A man has been convicted of killing a stranger after he pushed her from a pier into water.
Jacob Foster, 29, shoved Charmaine O’Donnell later claiming it was a “bit of fun”.
The 25 year-old charity worker plunged to her death at Helensburgh Pier in Argyll and Bute on April 23, 2021.
Ms O’Donnell passed away due to severe neck injuries and drowning.
Members of Ms O’Donnell’s family sobbed following the verdict and, in a statement, her mum Jacqueline Gallacher and step-dad William King insisted “justice had been served”.
“We believe the jury has reached the right verdict for our beautiful daughter Charmaine,” they said.
“The past 15 months have been the most difficult time we have ever had to face.
“Losing Charmaine has changed our lives forever. We will never be the same again. Our hearts have been broken.
“She had her whole life ahead of her. She had a great personality and sense of humour warming the hearts of all who met her.”
They thanked those involved in the case paying special tribute to the “selfless efforts” of the youngsters who tried to help Ms O’Donnell at the pier.
The statement concluded: “Although no punishment will ever bring Charmaine back, we hope and pray that a sufficient sentence is served on the person responsible for taking her life.”
Foster was convicted of a culpable homicide following a trial at the High Court in Glasgow on Wednesday.
The killer – who suffers from a learning disability – had been accused of murder.
His lawyers had lodged a special defence of diminished responsibility.
Foster, also of Helensburgh, had his bail continued pending sentencing in September.
Ms O’Donnell, of Glasgow, had gone on a day out to Helensburgh with her friend Caitlin McTaggart.
Ms McTaggart, 25, told jurors: “I had wanted to go the Campsies where there is a waterfall.
“She said ‘no’ because she would have ended up in the water basically.”
The young women had then swithered about going to Largs in Ayrshire but decided to catch the train to Helensburgh.
They got chatting to men fishing at the pier as Foster lurked nearby.
A group of youngsters had also been jumping into the water to swim.
Ms McTaggart then recalled suddenly hearing a “commotion”.
She said “somebody” had gone over the railings at the pier.
Ms McTaggart did not initially know who it was, but a person shouted: “That’s your pal.”
She then peered over and to her horror found Ms O’Donnell in the sea.
A number of the youngsters there immediately tried to help.
Prosecutor Alex Prentice QC asked Caitlin: “Did you say anything to Jacob?”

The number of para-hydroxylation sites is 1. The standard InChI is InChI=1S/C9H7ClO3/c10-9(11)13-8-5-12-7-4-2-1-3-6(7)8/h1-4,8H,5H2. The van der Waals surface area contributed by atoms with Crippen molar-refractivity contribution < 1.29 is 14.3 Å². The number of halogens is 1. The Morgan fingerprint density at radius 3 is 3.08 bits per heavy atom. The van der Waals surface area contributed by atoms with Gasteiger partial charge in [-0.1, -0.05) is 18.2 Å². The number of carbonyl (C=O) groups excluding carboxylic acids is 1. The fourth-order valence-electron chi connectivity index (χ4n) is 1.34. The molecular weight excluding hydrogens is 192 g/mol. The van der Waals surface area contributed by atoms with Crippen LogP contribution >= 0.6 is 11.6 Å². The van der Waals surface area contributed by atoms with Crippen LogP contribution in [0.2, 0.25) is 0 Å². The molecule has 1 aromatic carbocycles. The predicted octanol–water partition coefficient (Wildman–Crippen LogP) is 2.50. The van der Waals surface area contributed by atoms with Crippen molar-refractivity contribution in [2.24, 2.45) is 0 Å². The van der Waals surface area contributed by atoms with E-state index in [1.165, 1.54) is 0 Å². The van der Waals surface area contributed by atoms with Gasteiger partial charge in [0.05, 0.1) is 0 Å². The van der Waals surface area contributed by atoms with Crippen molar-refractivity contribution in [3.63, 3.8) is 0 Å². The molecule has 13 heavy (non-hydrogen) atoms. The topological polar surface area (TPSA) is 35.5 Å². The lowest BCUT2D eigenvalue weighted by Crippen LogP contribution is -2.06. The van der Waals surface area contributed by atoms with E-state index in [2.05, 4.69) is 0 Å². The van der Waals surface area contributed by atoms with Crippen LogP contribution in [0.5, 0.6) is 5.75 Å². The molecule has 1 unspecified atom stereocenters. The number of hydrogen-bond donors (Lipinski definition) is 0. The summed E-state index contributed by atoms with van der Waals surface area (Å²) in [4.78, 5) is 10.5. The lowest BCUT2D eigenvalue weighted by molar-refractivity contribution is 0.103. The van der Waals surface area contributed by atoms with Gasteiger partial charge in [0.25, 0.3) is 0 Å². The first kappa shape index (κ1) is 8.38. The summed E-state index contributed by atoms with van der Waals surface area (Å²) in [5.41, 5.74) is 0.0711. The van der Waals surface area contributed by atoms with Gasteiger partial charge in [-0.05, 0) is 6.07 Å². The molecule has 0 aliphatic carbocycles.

Ms McTaggart: “I was screaming at him to help her. He just kept saying: ‘What have I done? I have taken it too far this time. I am going away for a long time’.”
Paramedics and police raced to the scene, but Ms O’Donnell did not survive.
Stephen Cairns, 42, was one of the men fishing that day. He remembered Foster shoving Ms McTaggart over the edge.
Mr Prentice: “So, with her back to Jacob, who then pushed her with both hands?”
Stephen: “Yes. It was just carnage after that.”
PC Gary Davidson spoke to Foster at the pier after the incident.
The officer told jurors: “He said that it was an accident. He said: ‘I just pushed her. It was just a bit of fun’.
“He said that he had a few cans that day.
“I said to him the best thing was to stay calm and not say anything, but he said these things again and again.”
Foster added: “I did not know that she could not swim.”
Foster’s lawyers had claimed – due his mental health issues – he had misunderstood an alleged remark Ms O’Donnell made about going into the water.
But, in his closing speech, Mr Prentice said there was “overwhelming” evidence Foster pushed Ms O’Donnell insisting it was “deliberate conduct”.
Sean Templeton, defending, had asked for Foster to be completely acquitted stating: “It was a young man with learning difficulties who got it wrong.”
It emerged after the verdict Foster had a number of previous convictions including assaulting a staff member at a Costa coffee shop in Helensburgh in 2018.
Mr Prentice told the court Ms O’Donnell had been on furlough at the time from her job as an assistant manager at a British Heart Foundation shop.
She was due to return a week after she died.
The advocate depute: “It is clear she was much loved and her death has brought untold and continuing grief.
“She was described as a loving and selfless person.”
Lord Fairley said in the “very unusual circumstances” of the case he would continue bail and adjourned for reports.
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